Previously: Dramatis Personae
Let's breeze right past the part where we address my inevitably pathetic return to journaling, cuz...what else am I gonna do on a Friday night?
You know...when my dad got the job that moved us to L.A., he made all these promises. He told me how our lives were about to change, and that he was gonna to give me everything he never got.
So he bought the nice big house in the all-white neighborhood, and sent me to an all-white Catholic school. And while he and I both stuck out like sore thumbs, my mom blended right in.
Any time we went somewhere--clothing shop, grocery store, coffee house--people assumed I was her personal assistant or nanny. She'd laugh it off and say I was her daughter. People would then ask if I was adopted.
"They don't mean it like that."
I can't count how many times I had to hear that from her. Clerk follows me around a store? "They don't mean it like that." Cabs don't wanna stop for me? "They don't mean it like that." Neighbors constantly forgetting I live here? "They don't mean it like that." Soulless blond mean girls making my life hell at school? "They don't mean it like that."
Thank the GODS I met Nancy Downs.
See, there's being invisible...and then there's being invisible.
At home, I was this person both of my parents were trying to forget. They were tired of my complaining and constantly telling me to be positive and not rock the boat. My dad is a corporate bigshot; he's a little hard to ignore. My mom is a classic blond socialite. By themselves, they're a team, a good-looking power couple. But once you add me to the mix, it's a problem.
They stopped inviting me out with them, claiming it was for my own good, that I'd be bored at all the soirees, that I'd rather be off hanging out with my friends. All the while, they conveniently ignored the little fact that I had no friends. I wasn't as popular as my mom hoped for, I wasn't the brainiac my dad hoped for, and when I finally joined the swim team, neither of them cared.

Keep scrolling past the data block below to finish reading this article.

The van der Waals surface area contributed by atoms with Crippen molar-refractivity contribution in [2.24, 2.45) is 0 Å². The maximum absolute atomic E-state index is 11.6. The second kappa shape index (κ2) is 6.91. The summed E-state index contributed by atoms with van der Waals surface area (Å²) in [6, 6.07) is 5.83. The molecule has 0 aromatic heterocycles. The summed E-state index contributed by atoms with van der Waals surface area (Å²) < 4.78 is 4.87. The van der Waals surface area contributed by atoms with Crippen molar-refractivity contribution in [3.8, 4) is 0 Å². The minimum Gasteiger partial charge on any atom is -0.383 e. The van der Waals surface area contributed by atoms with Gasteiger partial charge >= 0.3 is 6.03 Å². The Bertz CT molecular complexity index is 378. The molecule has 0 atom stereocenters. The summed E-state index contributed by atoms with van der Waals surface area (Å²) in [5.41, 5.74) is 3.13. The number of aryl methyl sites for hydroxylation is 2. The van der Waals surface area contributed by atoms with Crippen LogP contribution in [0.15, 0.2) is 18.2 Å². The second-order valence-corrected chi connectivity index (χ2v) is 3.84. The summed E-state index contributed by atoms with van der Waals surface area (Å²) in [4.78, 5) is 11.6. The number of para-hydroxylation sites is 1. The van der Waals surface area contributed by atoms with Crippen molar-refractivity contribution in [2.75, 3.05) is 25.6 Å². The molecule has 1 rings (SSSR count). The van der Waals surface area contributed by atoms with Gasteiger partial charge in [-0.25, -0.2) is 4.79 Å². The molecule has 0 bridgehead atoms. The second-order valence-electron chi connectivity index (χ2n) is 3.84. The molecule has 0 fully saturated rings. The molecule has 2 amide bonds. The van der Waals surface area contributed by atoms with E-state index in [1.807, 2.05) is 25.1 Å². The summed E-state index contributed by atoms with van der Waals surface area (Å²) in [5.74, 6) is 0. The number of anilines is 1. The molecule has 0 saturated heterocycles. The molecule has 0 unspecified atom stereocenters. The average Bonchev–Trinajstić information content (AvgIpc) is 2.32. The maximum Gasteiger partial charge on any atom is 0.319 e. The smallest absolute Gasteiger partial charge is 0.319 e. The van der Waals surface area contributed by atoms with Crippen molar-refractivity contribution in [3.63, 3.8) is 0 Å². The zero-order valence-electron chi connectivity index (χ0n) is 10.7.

At home, I was someone to be avoided, but at least my parents acknowledged I was there. At school, however, it was like I didn't even exist. Nobody saw me in the halls, teachers didn't acknowledge me in class, and there were times I thought I'd fade away into nothingness.
And then came Nancy.
In a school full deadbeat rich white kids, Nancy was from the trailer park. She had short black hair, wore black makeup, had a nose ring, and actually smoked for real, not just for the look. Nobody liked her, and she didn't like anybody back. She was exactly the type of girl my parents didn't want me to be friends with, and that was the biggest part of her appeal...that and the fact she actually wanted to hang out with me.
With Nancy came Bonnie Harper, a tall, shy burn victim who stayed covered up no matter what, and just like that, I had friends. People to talk to and hang out with. Suddenly, I no longer cared about the fact my parents were ignoring me, because now I smoked, wore black, listened to metal, and ignored them right back.
It was Nancy who introduced me to the Craft, who first told me about Manon. I didn't believe any of it right away, of course, but it didn't matter because trading books on witchcraft, lighting candles, wearing charms, and chanting for hours gave us something to do.
Then small things would happen, letting us know we were close, but not quite there. We'd have the same dream. A small wish would come true. The weather would occasionally bend to our will. The more we read, and the more we tried to commune with Manon, the more we realized we what we could do...if only we had a fourth.
So along came the new girl, Sarah fucking Bailey.
You know, .I was the new girl once. I live in a nice neighborhood too. I come from a rich family too. But not a single boy ever looked my way. Yet along came Sarah, Plain and Tall, in a depressingly bland outfit, and the star of the football team couldn't hit on her fast enough.
Sarah's a natural witch. She never actually needed a coven, never actually needed us. I mean, yeah...her mom died giving birth to her, and she tried to slit her wrists one time, but she was never a real misfit like us. We were the Bitches of Eastwick and Sarah was the girl next door.
And once she finally realized that, she couldn't move on from us fast enough.
Mind you, I wouldn't have given a shit if she'd simply left the fucking coven, but the bitch took our powers with her.
Now Nancy is in a loony bin screaming her lungs out all day long. Bonnie remembered that she's hot now, so she stopped hanging out with me to become a drunken slut, touring the backseats of as many cars as possible.
And I'm back right where I started, home alone, doing nothing...hating life.